Jointly. The incident will Inevitably prove
the origin of a vendetta between the two
BrlKsnda Do Devilish Art.
A gang of brigands recently captured
Liugl Pivera. who had been visiting his
country properties, near Palermo, making
the Journey on a mule. From hla family
a ransom of 10,000 lire waa demanded, but
nothing waa sent. Later a mule, mad with
fright and dragging a corpse fastened to
his tall, dashed Into the market place here.
When tho beast waa secured, Pivera' s
wife, who happened to be near, saw that
the body was that of her husband.
The gang had assassinated Pivera, tied
him to the animal's tall and started It off.
New Palace for Hnrena.
Very Important alterations, including the
building of a new wing, are being carried
out In Queen Margherlta's palace. The
new wing will cont.in reception and ban
queting rooms. When the work Is com
plete, Queen Margherlta and Quern Maria
Pla will take up their residence there,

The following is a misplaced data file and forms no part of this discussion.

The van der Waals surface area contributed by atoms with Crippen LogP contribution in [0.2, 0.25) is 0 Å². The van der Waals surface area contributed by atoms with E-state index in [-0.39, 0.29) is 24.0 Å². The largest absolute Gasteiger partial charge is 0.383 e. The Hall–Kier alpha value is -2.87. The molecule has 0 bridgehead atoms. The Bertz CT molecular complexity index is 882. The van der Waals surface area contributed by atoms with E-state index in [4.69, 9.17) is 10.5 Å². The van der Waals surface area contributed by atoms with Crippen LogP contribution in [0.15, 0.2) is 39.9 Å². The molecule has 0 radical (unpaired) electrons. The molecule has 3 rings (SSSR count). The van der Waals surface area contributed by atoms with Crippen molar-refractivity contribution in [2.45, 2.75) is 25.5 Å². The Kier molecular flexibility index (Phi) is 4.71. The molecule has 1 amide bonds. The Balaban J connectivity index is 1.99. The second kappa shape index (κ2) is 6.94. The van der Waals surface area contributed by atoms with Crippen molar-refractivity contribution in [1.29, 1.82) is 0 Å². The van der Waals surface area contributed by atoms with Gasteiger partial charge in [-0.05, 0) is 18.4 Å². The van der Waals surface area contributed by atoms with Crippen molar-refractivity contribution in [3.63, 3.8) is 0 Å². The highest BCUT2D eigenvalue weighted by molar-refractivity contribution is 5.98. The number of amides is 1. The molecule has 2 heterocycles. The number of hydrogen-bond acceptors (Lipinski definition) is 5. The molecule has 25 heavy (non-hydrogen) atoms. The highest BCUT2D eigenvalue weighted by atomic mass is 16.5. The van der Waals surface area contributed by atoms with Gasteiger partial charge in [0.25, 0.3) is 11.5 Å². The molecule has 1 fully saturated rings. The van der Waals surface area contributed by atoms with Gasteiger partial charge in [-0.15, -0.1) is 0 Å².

the suites on the second floor being given
over to the dowager queen of Portugal.
The three queens, who are to live In
the palace, will return to this city a week
Church's Claim in Spain.
A cardinal, speaking presumably for the
pope, said relative to the situation In
Spain: "The privileges, of the church in
Spain ars not enjoyed as a gift from a
monarch, but are the outcome of the
struggle between Christianity, represented
by the Catholic church, and paganism, rep
resented by the Moors. It is the profound
faith kept alive by the Spanish bishops,
priests and monks that created tha heroic
deliverers , of the country over which
reigned Ferdinand and Isabella the Catho
lic. This Catholic spirit was a mighty
source of patriotic strength for Spain,
Its religious foes were also Its political
foea. Although the Holy See cannot ap
prove. It may tolerate separation on ,con
dltlon that the separation be established on
an equitable basis, as In the United States,
where the church enjoys complete equality
and where no attempt la made to take
back with one hand what la given with the
Countess Tarnowskl. having failed In her
appeal, Is now aubjected to the rigors of
solitary confinement In her Italian prison.
While the appeal was pending she had en
Joyed privileges, good clothing, hotel cook
Ing and a luxurious apartment. She la
In mortal fear that her beautiful hair will
be cut off. Her family allowed her 1W
a month, most of which was spent In em
broidered linen, tlowera and French ro
mancea. She had a running account with
the leading perfumers In Venice, where